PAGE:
“Nature-based solutions” are thus not a solution, they are a scam. The purported solutions will result in “nature-based dispossessions” because they will enclose the remaining living spaces of Indigenous Peoples, peasants and other forest-dependent communities and reduce “nature” to a service provider for offsetting corporations’ pollution and to protect the profits of those corporations most responsible for climate chaos. Indigenous Peoples, peasants and other forest-dependent communities whose territories are being enclosed will face more violence, more restrictions on their use of their lands and more outside control over their territories.
“Nature-based solutions” are a repeat of the failed REDD+ tree planting and forest conservation schemes that the same conservation groups have been promoting for the past 15 years. REDD+ has done nothing to reduce global greenhouse gas emissions or reign in the big food and agribusiness companies driving deforestation. Its enduring legacy, however, is the loss of lands and forests for peasant and forest-based communities and heavy restrictions on how they can use their land. REDD+ has also birthed an industry of “sustainability and safeguards” consultants and project proponents who profit from declaring REDD+ projects ‘sustainable’, despite the violations of rights that such projects cause. The proponents of “nature-based solutions” are now utilising the same tactics of certification schemes and safeguards to deflect criticism and to obscure their corporate take-over of community lands and forests.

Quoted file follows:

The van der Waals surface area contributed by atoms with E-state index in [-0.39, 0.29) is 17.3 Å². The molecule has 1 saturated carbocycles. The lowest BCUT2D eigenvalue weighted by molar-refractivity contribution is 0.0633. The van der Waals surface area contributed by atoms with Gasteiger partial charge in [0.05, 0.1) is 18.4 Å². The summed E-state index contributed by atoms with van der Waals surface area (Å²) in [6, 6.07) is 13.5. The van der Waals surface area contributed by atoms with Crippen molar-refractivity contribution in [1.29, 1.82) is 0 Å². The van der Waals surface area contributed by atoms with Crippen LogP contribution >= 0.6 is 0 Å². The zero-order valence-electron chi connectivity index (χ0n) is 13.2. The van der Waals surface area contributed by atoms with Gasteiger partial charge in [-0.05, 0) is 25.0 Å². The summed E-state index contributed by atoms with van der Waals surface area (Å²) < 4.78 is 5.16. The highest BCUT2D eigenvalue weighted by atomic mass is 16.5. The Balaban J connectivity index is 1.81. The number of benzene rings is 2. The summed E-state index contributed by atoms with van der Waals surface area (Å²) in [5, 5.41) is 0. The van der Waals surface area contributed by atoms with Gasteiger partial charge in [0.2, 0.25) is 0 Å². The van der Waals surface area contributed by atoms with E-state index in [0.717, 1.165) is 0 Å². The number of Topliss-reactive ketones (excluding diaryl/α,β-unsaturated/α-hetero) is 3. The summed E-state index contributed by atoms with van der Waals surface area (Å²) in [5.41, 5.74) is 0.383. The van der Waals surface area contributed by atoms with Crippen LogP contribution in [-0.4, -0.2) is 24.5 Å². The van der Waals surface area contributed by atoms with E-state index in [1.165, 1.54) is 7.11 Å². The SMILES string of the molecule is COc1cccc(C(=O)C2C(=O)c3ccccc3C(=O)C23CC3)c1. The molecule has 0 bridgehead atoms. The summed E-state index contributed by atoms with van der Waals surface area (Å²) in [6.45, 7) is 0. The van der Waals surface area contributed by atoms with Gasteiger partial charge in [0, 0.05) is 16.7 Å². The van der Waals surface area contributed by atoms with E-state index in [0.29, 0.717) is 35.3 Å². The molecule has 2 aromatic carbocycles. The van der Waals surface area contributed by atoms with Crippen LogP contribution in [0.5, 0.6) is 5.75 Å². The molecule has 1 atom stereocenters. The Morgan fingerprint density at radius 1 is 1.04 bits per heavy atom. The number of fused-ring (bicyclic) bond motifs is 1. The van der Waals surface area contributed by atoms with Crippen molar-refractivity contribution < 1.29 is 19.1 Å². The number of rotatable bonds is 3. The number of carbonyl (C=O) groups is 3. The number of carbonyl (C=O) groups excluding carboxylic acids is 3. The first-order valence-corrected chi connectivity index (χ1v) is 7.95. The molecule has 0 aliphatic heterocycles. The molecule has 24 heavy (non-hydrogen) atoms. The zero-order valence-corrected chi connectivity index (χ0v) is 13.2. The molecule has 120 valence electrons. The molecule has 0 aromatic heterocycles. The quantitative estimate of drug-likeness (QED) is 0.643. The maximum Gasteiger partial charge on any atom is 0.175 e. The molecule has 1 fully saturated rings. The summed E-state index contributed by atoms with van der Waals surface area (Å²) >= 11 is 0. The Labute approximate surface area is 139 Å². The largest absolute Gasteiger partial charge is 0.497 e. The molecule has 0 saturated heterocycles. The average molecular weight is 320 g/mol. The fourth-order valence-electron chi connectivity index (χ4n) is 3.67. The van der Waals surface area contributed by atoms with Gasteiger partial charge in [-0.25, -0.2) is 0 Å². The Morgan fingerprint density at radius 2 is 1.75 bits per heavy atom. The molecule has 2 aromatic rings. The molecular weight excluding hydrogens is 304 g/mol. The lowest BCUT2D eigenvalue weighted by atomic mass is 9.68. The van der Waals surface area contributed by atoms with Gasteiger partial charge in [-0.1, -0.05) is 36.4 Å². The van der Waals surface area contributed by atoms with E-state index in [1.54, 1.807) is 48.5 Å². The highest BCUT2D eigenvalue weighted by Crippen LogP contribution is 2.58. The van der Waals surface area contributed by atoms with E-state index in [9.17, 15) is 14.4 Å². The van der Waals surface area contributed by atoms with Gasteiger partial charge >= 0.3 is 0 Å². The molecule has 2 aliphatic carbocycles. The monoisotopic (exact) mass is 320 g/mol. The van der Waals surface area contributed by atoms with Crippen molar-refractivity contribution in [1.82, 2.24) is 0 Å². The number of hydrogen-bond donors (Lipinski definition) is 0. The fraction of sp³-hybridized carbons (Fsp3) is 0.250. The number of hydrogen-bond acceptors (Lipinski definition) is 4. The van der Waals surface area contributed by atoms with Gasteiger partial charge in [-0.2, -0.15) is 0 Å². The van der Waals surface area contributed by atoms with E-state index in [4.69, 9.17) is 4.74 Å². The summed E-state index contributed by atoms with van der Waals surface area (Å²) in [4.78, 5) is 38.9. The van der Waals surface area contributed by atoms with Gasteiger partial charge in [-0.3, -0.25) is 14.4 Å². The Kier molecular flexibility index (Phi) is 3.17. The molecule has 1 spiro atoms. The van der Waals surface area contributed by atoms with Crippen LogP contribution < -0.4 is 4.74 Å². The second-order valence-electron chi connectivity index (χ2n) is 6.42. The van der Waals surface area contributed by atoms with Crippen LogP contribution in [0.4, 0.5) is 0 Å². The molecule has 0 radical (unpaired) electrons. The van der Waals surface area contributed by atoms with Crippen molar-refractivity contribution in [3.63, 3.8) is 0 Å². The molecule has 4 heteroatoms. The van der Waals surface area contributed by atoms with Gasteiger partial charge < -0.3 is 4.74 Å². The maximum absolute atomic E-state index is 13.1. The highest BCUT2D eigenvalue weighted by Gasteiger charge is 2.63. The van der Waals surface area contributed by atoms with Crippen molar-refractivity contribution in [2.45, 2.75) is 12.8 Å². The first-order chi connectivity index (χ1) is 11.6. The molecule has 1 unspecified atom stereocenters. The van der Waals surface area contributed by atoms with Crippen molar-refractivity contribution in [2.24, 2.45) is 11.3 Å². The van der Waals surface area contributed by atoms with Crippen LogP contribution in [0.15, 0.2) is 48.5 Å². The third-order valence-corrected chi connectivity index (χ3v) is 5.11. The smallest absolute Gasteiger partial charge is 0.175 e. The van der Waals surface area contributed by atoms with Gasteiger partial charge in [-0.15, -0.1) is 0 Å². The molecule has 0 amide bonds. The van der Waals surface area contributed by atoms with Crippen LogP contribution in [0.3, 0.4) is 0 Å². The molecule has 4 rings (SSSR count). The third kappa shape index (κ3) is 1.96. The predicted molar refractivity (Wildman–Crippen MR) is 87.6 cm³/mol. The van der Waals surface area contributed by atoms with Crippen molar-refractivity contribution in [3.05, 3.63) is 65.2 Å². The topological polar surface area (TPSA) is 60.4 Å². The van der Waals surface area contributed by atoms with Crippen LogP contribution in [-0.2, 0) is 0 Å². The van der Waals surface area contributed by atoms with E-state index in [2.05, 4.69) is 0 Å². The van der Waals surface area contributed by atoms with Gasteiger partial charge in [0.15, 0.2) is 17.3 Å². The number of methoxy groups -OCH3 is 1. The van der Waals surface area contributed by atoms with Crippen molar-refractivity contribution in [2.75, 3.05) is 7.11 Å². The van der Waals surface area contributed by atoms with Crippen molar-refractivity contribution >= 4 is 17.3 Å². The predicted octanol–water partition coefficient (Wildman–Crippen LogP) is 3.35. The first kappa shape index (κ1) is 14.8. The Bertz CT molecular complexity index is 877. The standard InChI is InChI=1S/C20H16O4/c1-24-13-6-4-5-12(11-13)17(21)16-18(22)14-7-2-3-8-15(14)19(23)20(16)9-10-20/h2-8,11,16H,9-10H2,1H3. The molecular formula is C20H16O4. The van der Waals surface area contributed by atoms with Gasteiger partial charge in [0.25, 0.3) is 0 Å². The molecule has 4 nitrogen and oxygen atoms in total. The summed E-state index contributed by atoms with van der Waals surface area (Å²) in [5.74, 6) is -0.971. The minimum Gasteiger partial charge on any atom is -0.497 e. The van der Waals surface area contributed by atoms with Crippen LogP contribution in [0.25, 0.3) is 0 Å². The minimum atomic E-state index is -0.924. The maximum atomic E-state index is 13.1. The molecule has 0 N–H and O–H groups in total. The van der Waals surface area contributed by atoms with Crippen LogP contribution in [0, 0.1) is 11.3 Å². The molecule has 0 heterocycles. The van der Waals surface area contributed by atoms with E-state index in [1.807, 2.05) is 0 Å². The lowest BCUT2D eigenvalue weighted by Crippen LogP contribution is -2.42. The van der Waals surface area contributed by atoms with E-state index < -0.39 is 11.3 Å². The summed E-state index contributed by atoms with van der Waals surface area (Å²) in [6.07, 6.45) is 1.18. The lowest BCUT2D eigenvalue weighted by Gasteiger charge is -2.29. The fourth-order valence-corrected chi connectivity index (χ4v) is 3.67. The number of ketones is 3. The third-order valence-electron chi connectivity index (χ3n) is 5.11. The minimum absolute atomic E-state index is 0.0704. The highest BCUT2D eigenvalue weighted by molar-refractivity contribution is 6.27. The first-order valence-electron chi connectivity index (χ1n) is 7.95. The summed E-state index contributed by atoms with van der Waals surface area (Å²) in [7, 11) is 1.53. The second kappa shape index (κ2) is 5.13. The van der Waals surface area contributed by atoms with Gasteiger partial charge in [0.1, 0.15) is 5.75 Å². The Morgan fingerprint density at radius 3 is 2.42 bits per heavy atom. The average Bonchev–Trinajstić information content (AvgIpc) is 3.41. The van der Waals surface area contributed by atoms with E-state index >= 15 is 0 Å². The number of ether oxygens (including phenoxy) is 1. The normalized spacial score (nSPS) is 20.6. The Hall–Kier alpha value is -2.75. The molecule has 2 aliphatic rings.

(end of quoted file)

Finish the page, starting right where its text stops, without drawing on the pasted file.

The companies with “nature-based solutions” in their climate action plans intend to increase their production of highly polluting products. In the flawed logic of corporate “nature-based solutions”, more pollution means that corporations will need to claim more land as their carbon storage facility; it will mean more dispossessions and more restrictions on peasant farming and community use of their territories. It will also mean even more corporate control over lands and forests.
The Italian energy company Eni says by 2050 it will still be using fossil fuels to generate 90% of its energy. To offset these emissions, it will have to claim the entire potential of all the forests in Italy to absorb carbon – 8 million hectares for Eni’s “net-zero” claim! According to the NGO Oxfam, the net zero targets of just four of the big oil and gas corporations (Shell, BP, Total and Eni) alone could require an area of land twice the size of the UK. That is just a couple of the big energy companies. The “net-zero” plan of world’s largest food company, Nestlé, could require 4.4 million hectares of land per year for offsets. And the plans of Big Tech companies like Microsoft and Amazon are also based on enclosure of similarly large areas of land.